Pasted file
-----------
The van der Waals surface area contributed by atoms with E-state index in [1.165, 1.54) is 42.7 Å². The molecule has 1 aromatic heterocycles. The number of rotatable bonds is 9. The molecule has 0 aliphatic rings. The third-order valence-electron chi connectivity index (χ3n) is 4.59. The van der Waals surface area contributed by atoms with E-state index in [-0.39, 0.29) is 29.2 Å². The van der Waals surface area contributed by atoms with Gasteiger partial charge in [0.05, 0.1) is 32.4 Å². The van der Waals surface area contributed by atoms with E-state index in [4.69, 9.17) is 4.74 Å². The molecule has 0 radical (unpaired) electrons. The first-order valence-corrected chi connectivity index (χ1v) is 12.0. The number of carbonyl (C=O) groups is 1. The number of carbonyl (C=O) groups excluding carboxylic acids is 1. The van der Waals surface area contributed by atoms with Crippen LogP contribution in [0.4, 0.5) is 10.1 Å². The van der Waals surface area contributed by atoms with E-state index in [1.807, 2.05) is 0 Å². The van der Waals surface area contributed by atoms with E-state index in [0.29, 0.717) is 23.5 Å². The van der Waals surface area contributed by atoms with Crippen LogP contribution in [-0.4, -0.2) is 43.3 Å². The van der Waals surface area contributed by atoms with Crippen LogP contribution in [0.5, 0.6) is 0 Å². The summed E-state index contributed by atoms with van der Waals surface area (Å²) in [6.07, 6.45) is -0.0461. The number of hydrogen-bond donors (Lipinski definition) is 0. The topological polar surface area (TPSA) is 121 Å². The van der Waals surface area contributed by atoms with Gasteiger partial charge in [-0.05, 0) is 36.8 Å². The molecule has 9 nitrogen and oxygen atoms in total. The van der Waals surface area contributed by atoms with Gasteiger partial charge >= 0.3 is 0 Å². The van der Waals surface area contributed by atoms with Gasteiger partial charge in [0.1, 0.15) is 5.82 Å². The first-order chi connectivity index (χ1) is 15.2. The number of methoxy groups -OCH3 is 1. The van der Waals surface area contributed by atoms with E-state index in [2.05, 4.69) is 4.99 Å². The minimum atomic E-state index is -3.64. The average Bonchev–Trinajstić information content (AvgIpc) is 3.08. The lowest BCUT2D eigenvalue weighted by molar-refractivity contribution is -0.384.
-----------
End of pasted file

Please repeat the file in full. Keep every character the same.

The van der Waals surface area contributed by atoms with E-state index in [1.165, 1.54) is 42.7 Å². The molecule has 1 aromatic heterocycles. The number of rotatable bonds is 9. The molecule has 0 aliphatic rings. The third-order valence-electron chi connectivity index (χ3n) is 4.59. The van der Waals surface area contributed by atoms with E-state index in [-0.39, 0.29) is 29.2 Å². The van der Waals surface area contributed by atoms with Gasteiger partial charge in [0.05, 0.1) is 32.4 Å². The van der Waals surface area contributed by atoms with E-state index in [4.69, 9.17) is 4.74 Å². The molecule has 0 radical (unpaired) electrons. The first-order valence-corrected chi connectivity index (χ1v) is 12.0. The number of carbonyl (C=O) groups is 1. The number of carbonyl (C=O) groups excluding carboxylic acids is 1. The van der Waals surface area contributed by atoms with Crippen LogP contribution in [0.4, 0.5) is 10.1 Å². The van der Waals surface area contributed by atoms with E-state index in [1.807, 2.05) is 0 Å². The van der Waals surface area contributed by atoms with E-state index in [0.29, 0.717) is 23.5 Å². The van der Waals surface area contributed by atoms with Crippen LogP contribution in [-0.4, -0.2) is 43.3 Å². The van der Waals surface area contributed by atoms with Crippen LogP contribution in [0.5, 0.6) is 0 Å². The summed E-state index contributed by atoms with van der Waals surface area (Å²) in [6.07, 6.45) is -0.0461. The number of hydrogen-bond donors (Lipinski definition) is 0. The topological polar surface area (TPSA) is 121 Å². The van der Waals surface area contributed by atoms with Gasteiger partial charge in [-0.05, 0) is 36.8 Å². The molecule has 9 nitrogen and oxygen atoms in total. The van der Waals surface area contributed by atoms with Gasteiger partial charge >= 0.3 is 0 Å². The van der Waals surface area contributed by atoms with Gasteiger partial charge in [0.1, 0.15) is 5.82 Å². The first-order chi connectivity index (χ1) is 15.2. The number of methoxy groups -OCH3 is 1. The van der Waals surface area contributed by atoms with E-state index in [2.05, 4.69) is 4.99 Å². The minimum atomic E-state index is -3.64. The average Bonchev–Trinajstić information content (AvgIpc) is 3.08. The lowest BCUT2D eigenvalue weighted by molar-refractivity contribution is -0.384.